As consumers hold onto their phones for longer and smartphones continue to offer the same basic features, a big question remains: With a 5G-enabled iPhone expected to launch next year, and an iOS launch that works on phones up to five years old, do buyers really need to make the jump to a new phone now?
The more you know:
Beat the “Sunday Scaries” with a weekly newsletter that mixes soothing science and relatable advice to get your mind & body ready for the week ahead.
The toll of a troll
On Monday, world leaders will gather in New York City for the United Nations’ Climate Action Summit. They’re expected to explain exactly how their nations will reduce greenhouse gas emissions and contribute to a sustainable world. It’s a very big deal, so naturally it’s getting trolled.
According to a Twitter-bot tracking platform called Bot Sentinel, there was a major surge in bots tweeting about climate change two weeks ago after CNN’s climate town hall, and there’s been continued activity ever since. Sometimes these bots pose as conservatives and other times liberals, but one thing remains the same: They spew climate science denial.
And once these bots trick their way into getting enough followers, their creators are able to manipulate conversations by spreading false information and intimidating useful discussion. As Thor Benson points out, you’re less likely to publicly discuss climate change science if you’ll be automatically attacked by accounts when you do. Prior to the summit, a number of organizations are pushing to have the climate crisis at the forefront of the conversation. It remains to be seen how many of those conversations are botched by bots.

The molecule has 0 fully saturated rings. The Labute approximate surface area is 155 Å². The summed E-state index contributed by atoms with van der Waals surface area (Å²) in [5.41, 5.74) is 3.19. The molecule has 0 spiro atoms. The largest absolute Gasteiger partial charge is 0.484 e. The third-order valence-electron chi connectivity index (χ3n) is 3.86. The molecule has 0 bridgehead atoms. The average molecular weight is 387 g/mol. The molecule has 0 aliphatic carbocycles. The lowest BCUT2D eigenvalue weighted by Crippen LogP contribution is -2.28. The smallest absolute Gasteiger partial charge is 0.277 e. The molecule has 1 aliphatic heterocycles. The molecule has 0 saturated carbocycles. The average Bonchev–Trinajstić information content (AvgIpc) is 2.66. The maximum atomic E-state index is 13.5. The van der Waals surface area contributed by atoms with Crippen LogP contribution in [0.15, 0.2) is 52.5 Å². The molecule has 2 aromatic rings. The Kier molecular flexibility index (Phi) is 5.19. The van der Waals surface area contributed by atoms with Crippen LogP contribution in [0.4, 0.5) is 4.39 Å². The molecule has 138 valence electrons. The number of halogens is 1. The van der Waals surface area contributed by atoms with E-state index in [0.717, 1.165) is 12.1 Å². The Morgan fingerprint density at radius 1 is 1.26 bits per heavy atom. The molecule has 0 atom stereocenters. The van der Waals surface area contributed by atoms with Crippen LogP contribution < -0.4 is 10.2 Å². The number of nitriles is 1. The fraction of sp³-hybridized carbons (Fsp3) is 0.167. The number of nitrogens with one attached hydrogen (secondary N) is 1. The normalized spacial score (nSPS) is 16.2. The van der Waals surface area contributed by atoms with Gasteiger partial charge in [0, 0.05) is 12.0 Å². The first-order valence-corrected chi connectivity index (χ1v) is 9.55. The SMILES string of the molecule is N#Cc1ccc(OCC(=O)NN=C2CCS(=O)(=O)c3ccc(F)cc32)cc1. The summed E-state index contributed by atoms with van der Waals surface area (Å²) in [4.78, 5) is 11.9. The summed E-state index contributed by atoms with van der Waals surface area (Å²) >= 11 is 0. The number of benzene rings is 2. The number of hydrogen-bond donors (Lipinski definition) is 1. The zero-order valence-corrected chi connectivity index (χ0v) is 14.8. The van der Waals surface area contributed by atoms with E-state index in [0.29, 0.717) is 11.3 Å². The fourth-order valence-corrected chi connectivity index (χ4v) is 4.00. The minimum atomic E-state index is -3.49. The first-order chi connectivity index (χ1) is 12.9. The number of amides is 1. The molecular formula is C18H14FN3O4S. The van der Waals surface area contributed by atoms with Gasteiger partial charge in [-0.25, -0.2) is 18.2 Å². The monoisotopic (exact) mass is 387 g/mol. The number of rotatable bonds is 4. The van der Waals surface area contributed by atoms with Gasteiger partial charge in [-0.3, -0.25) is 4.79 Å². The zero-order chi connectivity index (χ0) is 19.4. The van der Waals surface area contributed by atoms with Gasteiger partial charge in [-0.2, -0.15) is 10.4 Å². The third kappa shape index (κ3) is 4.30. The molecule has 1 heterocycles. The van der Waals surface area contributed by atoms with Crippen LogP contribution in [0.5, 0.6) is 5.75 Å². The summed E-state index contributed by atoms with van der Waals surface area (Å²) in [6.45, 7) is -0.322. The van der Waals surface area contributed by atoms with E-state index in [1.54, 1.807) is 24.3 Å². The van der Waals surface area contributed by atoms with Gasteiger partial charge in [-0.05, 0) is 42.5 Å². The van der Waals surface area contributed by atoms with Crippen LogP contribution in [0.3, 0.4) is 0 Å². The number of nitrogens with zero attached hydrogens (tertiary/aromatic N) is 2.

The more you know:
A small drop into Jupiter
Last month an amatuer astronomer named Ethan Chappel was peering through a telescope in his backyard when he caught a flash of something spectacular. As Chappel looked towards Jupiter he saw, on the lower, left side of the planet, a flash of light that lasted for precisely 1.5 seconds. Now, after analysis, the culprit behind the light has been revealed: a small, stony meteor that crashed right into the fifth planet from the sun.
Luckily for the world of astronomy, Chappel captured the whole thing on video. He examined the footage with an open source software called DeTeCt and some professional astronomers joined in the analysis. Ultimately, the team determined that the meteor was likely 12 to 16 meters in diameter and weighed 450 tons in mass. That’s small in the comic sense — but to ignite a light bright enough to be seen from Texas, it still released the amount of energy equivalent to an explosion of 240 kilotons of TNT.
The more you know:
Today’s Good Thing
Today, that’s the news that a drug historically used to treat an enlarged prostate could also be used to slow the progression of Parkinson’s disease, which existing treatments can’t do.
- Stephen King’s new Netflix movie looks like an absolute nightmare.
- Google has invited the public to “Come see a few new things Made by Google” on October 15.
- Musk Reads: The Starship plans its next major jump; the Crew Dragon’s coverage wins an Emmy; and SpaceX puts the capsule through its paces.
- Paul Rudd’s new Netflix show turns a ‘Rick and Morty’ episode into a series.
- Star Wars IX theory reveals why Palpatine’s army is an even bigger threat.
Subscribe to Inverse Loot and learn about these deals first.
Thanks for reading, everyone!
As we move closer to Friday’s climate strike, I’m curious to know what you think: What do you think could be done better to mitigate the climate crisis? What do you want to see from your leaders? Let me know over at email@example.com.
In the meantime, I’ll be thinking about that time Inverse learned how gross the ISS is.